Use the current value obtained from above to find out the gauge value for the cable depending on the length you need. Also, cut the wire keeping extra 5% to 10% of original length. The best AWG without any messy calculation is 0 AWG without thinking. 0 AWG is the most heavy duty cable and supports upgrade in inverter with more power if you ever want the extra energy in the future. Do not forget to get red and black wire which is the industry standard. It will ease up inverter maintenance and troubleshooting in the future.

Cable Terminal Connectors:

These are the end connectors for a cable which connects both ends of the wire to battery and inverter. We can use Screw Battery Ring Terminals or Crimpable battery terminals. Make sure to use good quality to avoid corrosion in the connectors and battery terminals.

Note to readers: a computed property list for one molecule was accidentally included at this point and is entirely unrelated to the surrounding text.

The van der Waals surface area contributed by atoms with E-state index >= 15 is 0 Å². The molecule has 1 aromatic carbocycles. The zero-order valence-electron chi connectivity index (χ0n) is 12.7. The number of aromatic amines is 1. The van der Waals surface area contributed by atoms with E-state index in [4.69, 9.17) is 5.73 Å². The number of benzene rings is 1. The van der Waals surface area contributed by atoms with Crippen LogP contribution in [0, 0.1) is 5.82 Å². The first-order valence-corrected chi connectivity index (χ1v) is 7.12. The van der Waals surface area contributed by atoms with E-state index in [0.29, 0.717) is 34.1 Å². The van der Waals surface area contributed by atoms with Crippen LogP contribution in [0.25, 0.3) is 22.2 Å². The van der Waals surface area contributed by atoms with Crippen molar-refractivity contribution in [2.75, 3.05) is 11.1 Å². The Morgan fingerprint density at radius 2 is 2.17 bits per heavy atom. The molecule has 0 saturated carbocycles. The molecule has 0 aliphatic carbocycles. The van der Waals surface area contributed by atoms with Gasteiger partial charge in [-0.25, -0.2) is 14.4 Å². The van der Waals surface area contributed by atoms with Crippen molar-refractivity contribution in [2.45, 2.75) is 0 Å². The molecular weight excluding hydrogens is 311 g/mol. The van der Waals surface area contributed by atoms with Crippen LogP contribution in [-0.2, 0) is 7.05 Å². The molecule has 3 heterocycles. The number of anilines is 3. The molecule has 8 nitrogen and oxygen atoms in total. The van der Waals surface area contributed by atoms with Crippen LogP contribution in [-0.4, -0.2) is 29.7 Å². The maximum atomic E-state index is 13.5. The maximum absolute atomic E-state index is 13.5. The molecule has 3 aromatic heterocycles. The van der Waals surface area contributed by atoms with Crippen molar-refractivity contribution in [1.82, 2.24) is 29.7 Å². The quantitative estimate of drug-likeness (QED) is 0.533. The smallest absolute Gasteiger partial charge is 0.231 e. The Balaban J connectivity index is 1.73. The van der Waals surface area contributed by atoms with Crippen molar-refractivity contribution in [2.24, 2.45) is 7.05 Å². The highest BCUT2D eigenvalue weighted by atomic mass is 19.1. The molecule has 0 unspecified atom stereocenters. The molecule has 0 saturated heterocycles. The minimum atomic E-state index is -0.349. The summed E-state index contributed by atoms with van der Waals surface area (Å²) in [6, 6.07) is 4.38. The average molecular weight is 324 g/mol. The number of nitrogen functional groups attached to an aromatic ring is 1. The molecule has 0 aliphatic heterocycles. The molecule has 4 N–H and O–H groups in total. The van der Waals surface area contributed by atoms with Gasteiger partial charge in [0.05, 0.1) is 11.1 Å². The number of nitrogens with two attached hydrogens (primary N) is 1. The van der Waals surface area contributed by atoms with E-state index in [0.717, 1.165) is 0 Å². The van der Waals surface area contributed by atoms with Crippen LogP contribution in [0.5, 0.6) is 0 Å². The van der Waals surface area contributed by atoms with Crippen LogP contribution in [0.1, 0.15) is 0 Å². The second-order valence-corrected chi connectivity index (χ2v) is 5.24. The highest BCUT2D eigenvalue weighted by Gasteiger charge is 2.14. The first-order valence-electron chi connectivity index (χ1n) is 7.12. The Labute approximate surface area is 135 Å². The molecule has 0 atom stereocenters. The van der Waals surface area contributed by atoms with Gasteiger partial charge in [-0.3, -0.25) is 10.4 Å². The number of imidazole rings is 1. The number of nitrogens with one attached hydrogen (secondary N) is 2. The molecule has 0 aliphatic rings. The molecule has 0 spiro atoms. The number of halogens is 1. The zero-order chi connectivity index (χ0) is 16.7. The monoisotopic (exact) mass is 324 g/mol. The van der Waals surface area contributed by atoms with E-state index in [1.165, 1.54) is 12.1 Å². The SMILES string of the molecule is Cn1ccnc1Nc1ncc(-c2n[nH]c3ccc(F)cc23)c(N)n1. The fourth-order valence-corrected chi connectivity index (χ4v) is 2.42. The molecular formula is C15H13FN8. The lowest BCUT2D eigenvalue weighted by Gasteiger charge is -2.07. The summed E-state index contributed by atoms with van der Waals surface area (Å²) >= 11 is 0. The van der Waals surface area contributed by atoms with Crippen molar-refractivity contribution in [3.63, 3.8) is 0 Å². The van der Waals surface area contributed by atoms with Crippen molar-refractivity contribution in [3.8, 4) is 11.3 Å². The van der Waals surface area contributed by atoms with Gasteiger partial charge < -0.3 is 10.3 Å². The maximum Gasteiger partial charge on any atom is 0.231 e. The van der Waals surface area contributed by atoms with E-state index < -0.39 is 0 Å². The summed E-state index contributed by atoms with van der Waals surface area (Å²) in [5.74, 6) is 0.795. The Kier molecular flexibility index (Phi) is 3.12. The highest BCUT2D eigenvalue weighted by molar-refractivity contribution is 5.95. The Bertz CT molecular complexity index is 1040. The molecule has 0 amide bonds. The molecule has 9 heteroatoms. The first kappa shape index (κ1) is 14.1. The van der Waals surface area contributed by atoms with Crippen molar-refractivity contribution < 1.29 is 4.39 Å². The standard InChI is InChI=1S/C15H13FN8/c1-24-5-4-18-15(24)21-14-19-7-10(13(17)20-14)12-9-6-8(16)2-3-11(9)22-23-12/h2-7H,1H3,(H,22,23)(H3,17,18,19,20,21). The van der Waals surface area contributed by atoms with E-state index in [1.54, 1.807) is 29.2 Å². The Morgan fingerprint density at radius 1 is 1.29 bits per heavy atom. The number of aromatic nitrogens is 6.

Screw Battery Ring Terminals are best for home installation if you don’t have a crimping tool.

Fuse Block Terminal with Fuse:

We don’t want fire in our engine bay or melted cables in case of a short circuit. It will damage the truck battery as well as the inverter. So we need a fuse inline with the positive wire. The fuse rating should be equal to the amperage rating we have previously calculated.

Battery Isolator Switch:

We need to stop an excessive drain on the battery when we are not using the inverter. We will use a battery isolator switch to disconnect the inverter. 

Other Necessary Items: 

  • Drilling machine
  • Cable Gland Connector with Locknut
  • Zip ties, Extra batteries if you are planning to put a heavy load on the inverter
  • Battery isolator to isolate the Auxilary battery from the main battery
  • Screwdrivers
  • Electrical petroleum jelly to prevent the connections from getting corrosion
  • Necessary car repair tools, etc.

Now let’s Start installing the inverter in our truck. We will go through the steps one by one.

Step-1: